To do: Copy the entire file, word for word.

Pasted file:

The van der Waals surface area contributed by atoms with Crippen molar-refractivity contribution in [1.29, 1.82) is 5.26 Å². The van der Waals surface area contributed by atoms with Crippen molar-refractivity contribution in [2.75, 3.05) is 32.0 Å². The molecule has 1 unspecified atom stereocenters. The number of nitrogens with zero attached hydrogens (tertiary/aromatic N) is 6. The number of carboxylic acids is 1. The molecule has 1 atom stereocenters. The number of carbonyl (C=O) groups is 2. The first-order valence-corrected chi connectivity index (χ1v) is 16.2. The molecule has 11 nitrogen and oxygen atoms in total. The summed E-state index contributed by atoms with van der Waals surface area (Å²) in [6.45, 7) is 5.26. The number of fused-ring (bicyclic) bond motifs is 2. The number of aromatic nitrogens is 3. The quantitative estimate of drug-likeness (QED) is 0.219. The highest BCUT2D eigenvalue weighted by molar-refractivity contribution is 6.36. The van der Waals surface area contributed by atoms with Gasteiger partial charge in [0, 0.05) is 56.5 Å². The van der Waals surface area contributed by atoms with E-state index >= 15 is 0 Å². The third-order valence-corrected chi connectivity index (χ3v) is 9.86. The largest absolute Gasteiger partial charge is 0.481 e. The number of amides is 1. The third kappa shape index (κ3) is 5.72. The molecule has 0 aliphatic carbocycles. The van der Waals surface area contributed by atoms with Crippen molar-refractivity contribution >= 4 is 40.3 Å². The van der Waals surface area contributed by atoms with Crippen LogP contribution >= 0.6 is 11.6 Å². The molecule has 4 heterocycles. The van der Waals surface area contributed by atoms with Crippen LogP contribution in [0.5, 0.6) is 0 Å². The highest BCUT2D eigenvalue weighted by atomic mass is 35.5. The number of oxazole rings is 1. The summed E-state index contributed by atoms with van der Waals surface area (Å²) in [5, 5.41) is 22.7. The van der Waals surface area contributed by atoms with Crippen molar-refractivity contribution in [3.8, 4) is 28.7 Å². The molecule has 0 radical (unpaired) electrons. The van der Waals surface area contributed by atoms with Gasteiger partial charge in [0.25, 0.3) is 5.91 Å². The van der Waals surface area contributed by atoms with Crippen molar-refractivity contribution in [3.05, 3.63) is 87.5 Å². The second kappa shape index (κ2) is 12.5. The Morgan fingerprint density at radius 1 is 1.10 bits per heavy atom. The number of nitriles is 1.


The van der Waals surface area contributed by atoms with Crippen molar-refractivity contribution in [1.29, 1.82) is 5.26 Å². The van der Waals surface area contributed by atoms with Crippen molar-refractivity contribution in [2.75, 3.05) is 32.0 Å². The molecule has 1 unspecified atom stereocenters. The number of nitrogens with zero attached hydrogens (tertiary/aromatic N) is 6. The number of carboxylic acids is 1. The molecule has 1 atom stereocenters. The number of carbonyl (C=O) groups is 2. The first-order valence-corrected chi connectivity index (χ1v) is 16.2. The molecule has 11 nitrogen and oxygen atoms in total. The summed E-state index contributed by atoms with van der Waals surface area (Å²) in [6.45, 7) is 5.26. The number of fused-ring (bicyclic) bond motifs is 2. The number of aromatic nitrogens is 3. The quantitative estimate of drug-likeness (QED) is 0.219. The highest BCUT2D eigenvalue weighted by molar-refractivity contribution is 6.36. The van der Waals surface area contributed by atoms with Gasteiger partial charge in [0, 0.05) is 56.5 Å². The van der Waals surface area contributed by atoms with E-state index >= 15 is 0 Å². The third-order valence-corrected chi connectivity index (χ3v) is 9.86. The largest absolute Gasteiger partial charge is 0.481 e. The number of amides is 1. The third kappa shape index (κ3) is 5.72. The molecule has 0 aliphatic carbocycles. The van der Waals surface area contributed by atoms with Crippen molar-refractivity contribution >= 4 is 40.3 Å². The van der Waals surface area contributed by atoms with Crippen LogP contribution >= 0.6 is 11.6 Å². The molecule has 4 heterocycles. The van der Waals surface area contributed by atoms with Crippen LogP contribution in [0.5, 0.6) is 0 Å². The highest BCUT2D eigenvalue weighted by atomic mass is 35.5. The number of oxazole rings is 1. The summed E-state index contributed by atoms with van der Waals surface area (Å²) in [5, 5.41) is 22.7. The van der Waals surface area contributed by atoms with Crippen molar-refractivity contribution in [3.8, 4) is 28.7 Å². The molecule has 0 radical (unpaired) electrons. The van der Waals surface area contributed by atoms with Gasteiger partial charge in [0.25, 0.3) is 5.91 Å². The van der Waals surface area contributed by atoms with Crippen molar-refractivity contribution in [3.05, 3.63) is 87.5 Å². The second kappa shape index (κ2) is 12.5. The Morgan fingerprint density at radius 1 is 1.10 bits per heavy atom. The number of nitriles is 1.